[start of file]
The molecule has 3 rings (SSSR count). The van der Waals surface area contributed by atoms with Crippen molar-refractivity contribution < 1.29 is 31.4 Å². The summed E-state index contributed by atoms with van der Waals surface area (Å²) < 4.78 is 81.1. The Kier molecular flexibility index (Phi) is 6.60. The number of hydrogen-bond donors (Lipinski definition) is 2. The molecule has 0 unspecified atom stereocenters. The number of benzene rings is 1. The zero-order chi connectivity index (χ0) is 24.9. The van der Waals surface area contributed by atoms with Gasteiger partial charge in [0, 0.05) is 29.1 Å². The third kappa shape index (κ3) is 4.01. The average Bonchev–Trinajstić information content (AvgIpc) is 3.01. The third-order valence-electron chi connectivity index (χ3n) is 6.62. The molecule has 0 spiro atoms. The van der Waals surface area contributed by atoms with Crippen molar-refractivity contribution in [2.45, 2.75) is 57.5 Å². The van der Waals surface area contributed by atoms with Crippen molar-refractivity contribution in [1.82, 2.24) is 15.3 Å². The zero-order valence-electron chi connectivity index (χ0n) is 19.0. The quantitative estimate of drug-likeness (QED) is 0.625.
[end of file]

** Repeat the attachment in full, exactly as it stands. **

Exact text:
The molecule has 3 rings (SSSR count). The van der Waals surface area contributed by atoms with Crippen molar-refractivity contribution < 1.29 is 31.4 Å². The summed E-state index contributed by atoms with van der Waals surface area (Å²) < 4.78 is 81.1. The Kier molecular flexibility index (Phi) is 6.60. The number of hydrogen-bond donors (Lipinski definition) is 2. The molecule has 0 unspecified atom stereocenters. The number of benzene rings is 1. The zero-order chi connectivity index (χ0) is 24.9. The van der Waals surface area contributed by atoms with Gasteiger partial charge in [0, 0.05) is 29.1 Å². The third kappa shape index (κ3) is 4.01. The average Bonchev–Trinajstić information content (AvgIpc) is 3.01. The third-order valence-electron chi connectivity index (χ3n) is 6.62. The molecule has 0 spiro atoms. The van der Waals surface area contributed by atoms with Crippen molar-refractivity contribution in [2.45, 2.75) is 57.5 Å². The van der Waals surface area contributed by atoms with Crippen molar-refractivity contribution in [1.82, 2.24) is 15.3 Å². The zero-order valence-electron chi connectivity index (χ0n) is 19.0. The quantitative estimate of drug-likeness (QED) is 0.625.